White House

Donald Trump credits himself for Red Sox hot streak after White House visit

Donald Trump credits himself for Red Sox hot streak after White House visit

The Boston Red Sox played some inspired baseball this weekend against the Seattle Mariners.

Inspired, perhaps, by the President of the United States?

That's what the President of the United States seems to think. Following Boston's sweep of the Mariners, Donald Trump drew a correlation between the Red Sox's visit to the White House on Thursday and their current torrid pace.

It's true the Red Sox haven't lost since their squad -- minus Alex Cora, Mookie Betts, David Price, Xander Bogaerts and several others -- shook Trump's hand on the South Lawn.

It's also true they've played just three games since Thursday and been scorching hot well before visiting Washington D.C., going 8-2 in their previous 10 games before Thursday.

But if Trump wants to take credit for the turnaround of the 2019 Red Sox, so be it. He'll just give fans an easy scapegoat if things go south again.

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Tom Werner sees no 'racial divide' on Red Sox after White House visit

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USA TODAY Sports

Tom Werner sees no 'racial divide' on Red Sox after White House visit

The optics admittedly weren't great.

The Boston Red Sox visited Donald Trump in the White House on Thursday to celebrate their 2018 World Series, but notably absent was nearly every minority member of the organization, including manager Alex Cora, reigning American League MVP Mookie Betts and star pitcher David Price.

But Red Sox chairman Tom Werner insisted the split attendance doesn't equate to a clubhouse split.

"We don’t see it as a racial divide,” Werner told reporters in Washington, D.C., via MassLive.com. “We’ve been pleased to come to the White House and it’s our fourth visit here. It’s not a mandatory communication. Those people who wanted to come were invited to join."

Werner and Red Sox principal owner John Henry have gone to all four of the team's White House visits -- none of which have had full attendance -- and have attempted to keep politics out of each trip.

"I think to the extent that we can, I think baseball is apolitical,” Werner said. “Today is neither a red day or a blue day. It’s a great day for us to be honored at the White House.”

Nonetheless, several Red Sox members who skipped this year's visit -- Cora included -- admitted their decision had to do with Trump or his administration's policies, and ex-Sox slugger David Ortiz even came out in support of the group that stayed behind.

That group missed a relatively uneventful visit save for a few unfortunate spelling errors (congrats to the "Red Socks") by the White House staff. It also missed a tour of the Lincoln Bedroom, which apparently led to a bizarre exchange between Werner and Trump that left some questioning the president's knowledge of basic U.S. history.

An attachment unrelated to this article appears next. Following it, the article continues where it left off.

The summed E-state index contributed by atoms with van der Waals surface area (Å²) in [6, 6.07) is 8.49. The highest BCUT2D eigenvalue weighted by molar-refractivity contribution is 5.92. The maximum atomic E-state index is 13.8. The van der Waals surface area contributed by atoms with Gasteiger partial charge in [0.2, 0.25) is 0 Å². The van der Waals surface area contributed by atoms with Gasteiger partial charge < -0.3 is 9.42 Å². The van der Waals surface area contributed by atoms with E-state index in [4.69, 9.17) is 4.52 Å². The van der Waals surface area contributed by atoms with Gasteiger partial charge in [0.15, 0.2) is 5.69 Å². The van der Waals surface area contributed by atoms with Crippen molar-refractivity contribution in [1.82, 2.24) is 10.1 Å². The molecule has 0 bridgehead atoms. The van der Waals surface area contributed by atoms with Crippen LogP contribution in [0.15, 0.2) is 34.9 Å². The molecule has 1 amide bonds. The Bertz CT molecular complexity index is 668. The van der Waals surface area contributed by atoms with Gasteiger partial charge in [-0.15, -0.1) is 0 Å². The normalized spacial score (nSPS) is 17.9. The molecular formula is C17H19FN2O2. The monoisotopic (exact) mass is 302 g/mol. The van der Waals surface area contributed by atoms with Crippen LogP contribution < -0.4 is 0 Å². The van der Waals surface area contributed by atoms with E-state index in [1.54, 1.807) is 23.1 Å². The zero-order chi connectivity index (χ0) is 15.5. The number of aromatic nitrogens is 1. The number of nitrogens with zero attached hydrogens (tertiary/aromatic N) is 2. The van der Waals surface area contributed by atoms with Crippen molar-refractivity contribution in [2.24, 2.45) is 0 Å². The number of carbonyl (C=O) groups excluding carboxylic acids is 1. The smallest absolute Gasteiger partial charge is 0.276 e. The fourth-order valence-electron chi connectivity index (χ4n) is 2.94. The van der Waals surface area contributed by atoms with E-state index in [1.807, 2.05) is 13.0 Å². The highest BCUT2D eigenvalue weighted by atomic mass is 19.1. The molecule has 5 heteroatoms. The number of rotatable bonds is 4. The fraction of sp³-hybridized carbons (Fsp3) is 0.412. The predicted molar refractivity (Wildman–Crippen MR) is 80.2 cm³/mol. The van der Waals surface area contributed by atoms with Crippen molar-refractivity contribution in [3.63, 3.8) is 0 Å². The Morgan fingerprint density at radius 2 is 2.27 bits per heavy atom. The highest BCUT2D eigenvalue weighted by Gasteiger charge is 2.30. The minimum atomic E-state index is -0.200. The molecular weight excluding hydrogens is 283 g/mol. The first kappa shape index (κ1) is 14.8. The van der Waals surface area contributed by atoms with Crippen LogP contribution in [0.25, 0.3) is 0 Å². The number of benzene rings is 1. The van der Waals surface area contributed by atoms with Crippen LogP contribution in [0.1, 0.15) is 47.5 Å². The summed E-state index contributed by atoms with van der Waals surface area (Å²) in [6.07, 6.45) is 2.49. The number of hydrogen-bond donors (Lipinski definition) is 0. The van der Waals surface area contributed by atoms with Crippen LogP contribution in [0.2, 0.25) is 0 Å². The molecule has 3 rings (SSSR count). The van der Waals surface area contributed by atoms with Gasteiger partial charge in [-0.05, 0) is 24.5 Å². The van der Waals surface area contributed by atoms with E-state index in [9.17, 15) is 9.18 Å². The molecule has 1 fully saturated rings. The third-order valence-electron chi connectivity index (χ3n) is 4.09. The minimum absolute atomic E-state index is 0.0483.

Let's hope that second tweet is true.

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Report: Patriots, White House still trying to set date for Super Bowl champs' visit

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USA Today Images

Report: Patriots, White House still trying to set date for Super Bowl champs' visit

The New England Patriots and the White House have reportedly been struggling to lock down a date for the Super Bowl champs' visit.

According to Ben Volin of The Boston Globe, "A team spokesman said that the Patriots and the White House have been trading dates throughout April and May for the team to be honored, but one of the two sides has had a conflict each time."

This directly follows the Red Sox/White House saga, in which tensions flared over some players choosing not to make the trip.

Traditionally, teams from the nation's four major professional leagues, as well as NCAA champions in some instances, who win their respective championship each year, visit the White House for a ceremony with The President.

More Patriots: Tom Brady 'couldn't make it' to Red Sox ceremony, congratulates team

In recent years, as politics have become more extreme, the decision of athletes whether or not to attend the ceremony has become a sort of highly scrutinized litmus test.

In light of this, according to Volin's article, merely scheduling is the reason for the Patriots having yet to make their visit to 1600 Pennsylvania Ave, which, in Super Bowl winning years, has usually occurred by now as Volin points out:

"The Patriots have usually visited the White House at this point in the spring after a Super Bowl victory. Four of their previous five visits have come in April, and the 2004 visit came on May 10."

The Patriots last visited the White House after winning Super Bowl LI in 2017, which occurred on April 19th of that year.

Patriots quarterback Tom Brady notably did not attend the event, but indicated his absence was, much like the Patriots' presently delayed visit, also due to scheduling.

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